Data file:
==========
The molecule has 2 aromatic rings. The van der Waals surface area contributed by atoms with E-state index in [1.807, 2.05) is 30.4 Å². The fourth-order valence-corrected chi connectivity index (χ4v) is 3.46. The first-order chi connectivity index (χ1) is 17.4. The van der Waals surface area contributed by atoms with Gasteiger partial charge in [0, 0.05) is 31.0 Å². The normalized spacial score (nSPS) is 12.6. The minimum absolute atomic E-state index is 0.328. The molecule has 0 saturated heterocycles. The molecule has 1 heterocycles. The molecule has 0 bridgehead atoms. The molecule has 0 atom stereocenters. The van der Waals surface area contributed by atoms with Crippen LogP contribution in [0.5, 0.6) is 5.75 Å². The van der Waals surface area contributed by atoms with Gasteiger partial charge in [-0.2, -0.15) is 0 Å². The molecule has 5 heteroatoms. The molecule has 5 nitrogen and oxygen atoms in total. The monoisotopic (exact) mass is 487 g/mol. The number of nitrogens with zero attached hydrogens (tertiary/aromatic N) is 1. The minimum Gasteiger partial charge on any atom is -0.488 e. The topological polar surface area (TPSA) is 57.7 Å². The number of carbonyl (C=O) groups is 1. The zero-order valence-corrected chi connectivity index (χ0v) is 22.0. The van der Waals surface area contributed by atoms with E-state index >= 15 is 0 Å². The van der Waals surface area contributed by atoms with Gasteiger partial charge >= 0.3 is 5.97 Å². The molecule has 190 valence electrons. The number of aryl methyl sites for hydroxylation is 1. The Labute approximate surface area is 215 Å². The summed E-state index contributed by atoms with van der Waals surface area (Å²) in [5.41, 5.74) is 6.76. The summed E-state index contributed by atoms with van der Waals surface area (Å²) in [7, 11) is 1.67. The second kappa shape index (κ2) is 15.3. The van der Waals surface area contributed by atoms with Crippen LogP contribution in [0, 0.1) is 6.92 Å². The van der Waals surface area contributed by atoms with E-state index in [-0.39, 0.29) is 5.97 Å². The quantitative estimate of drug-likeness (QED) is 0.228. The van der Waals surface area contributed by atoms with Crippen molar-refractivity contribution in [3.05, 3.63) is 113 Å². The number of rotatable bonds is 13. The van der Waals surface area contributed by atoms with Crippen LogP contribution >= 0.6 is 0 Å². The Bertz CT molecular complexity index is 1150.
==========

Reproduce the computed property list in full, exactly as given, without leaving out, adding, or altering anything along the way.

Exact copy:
The molecule has 2 aromatic rings. The van der Waals surface area contributed by atoms with E-state index in [1.807, 2.05) is 30.4 Å². The fourth-order valence-corrected chi connectivity index (χ4v) is 3.46. The first-order chi connectivity index (χ1) is 17.4. The van der Waals surface area contributed by atoms with Gasteiger partial charge in [0, 0.05) is 31.0 Å². The normalized spacial score (nSPS) is 12.6. The minimum absolute atomic E-state index is 0.328. The molecule has 0 saturated heterocycles. The molecule has 1 heterocycles. The molecule has 0 bridgehead atoms. The molecule has 0 atom stereocenters. The van der Waals surface area contributed by atoms with Crippen LogP contribution in [0.5, 0.6) is 5.75 Å². The van der Waals surface area contributed by atoms with Gasteiger partial charge in [-0.2, -0.15) is 0 Å². The molecule has 5 heteroatoms. The molecule has 5 nitrogen and oxygen atoms in total. The monoisotopic (exact) mass is 487 g/mol. The number of nitrogens with zero attached hydrogens (tertiary/aromatic N) is 1. The minimum Gasteiger partial charge on any atom is -0.488 e. The topological polar surface area (TPSA) is 57.7 Å². The number of carbonyl (C=O) groups is 1. The zero-order valence-corrected chi connectivity index (χ0v) is 22.0. The van der Waals surface area contributed by atoms with E-state index >= 15 is 0 Å². The van der Waals surface area contributed by atoms with Gasteiger partial charge >= 0.3 is 5.97 Å². The molecule has 190 valence electrons. The number of aryl methyl sites for hydroxylation is 1. The Labute approximate surface area is 215 Å². The summed E-state index contributed by atoms with van der Waals surface area (Å²) in [5.41, 5.74) is 6.76. The summed E-state index contributed by atoms with van der Waals surface area (Å²) in [7, 11) is 1.67. The second kappa shape index (κ2) is 15.3. The van der Waals surface area contributed by atoms with Crippen LogP contribution in [0, 0.1) is 6.92 Å². The van der Waals surface area contributed by atoms with E-state index in [-0.39, 0.29) is 5.97 Å². The quantitative estimate of drug-likeness (QED) is 0.228. The van der Waals surface area contributed by atoms with Crippen molar-refractivity contribution in [3.05, 3.63) is 113 Å². The number of rotatable bonds is 13. The van der Waals surface area contributed by atoms with Crippen LogP contribution >= 0.6 is 0 Å². The Bertz CT molecular complexity index is 1150.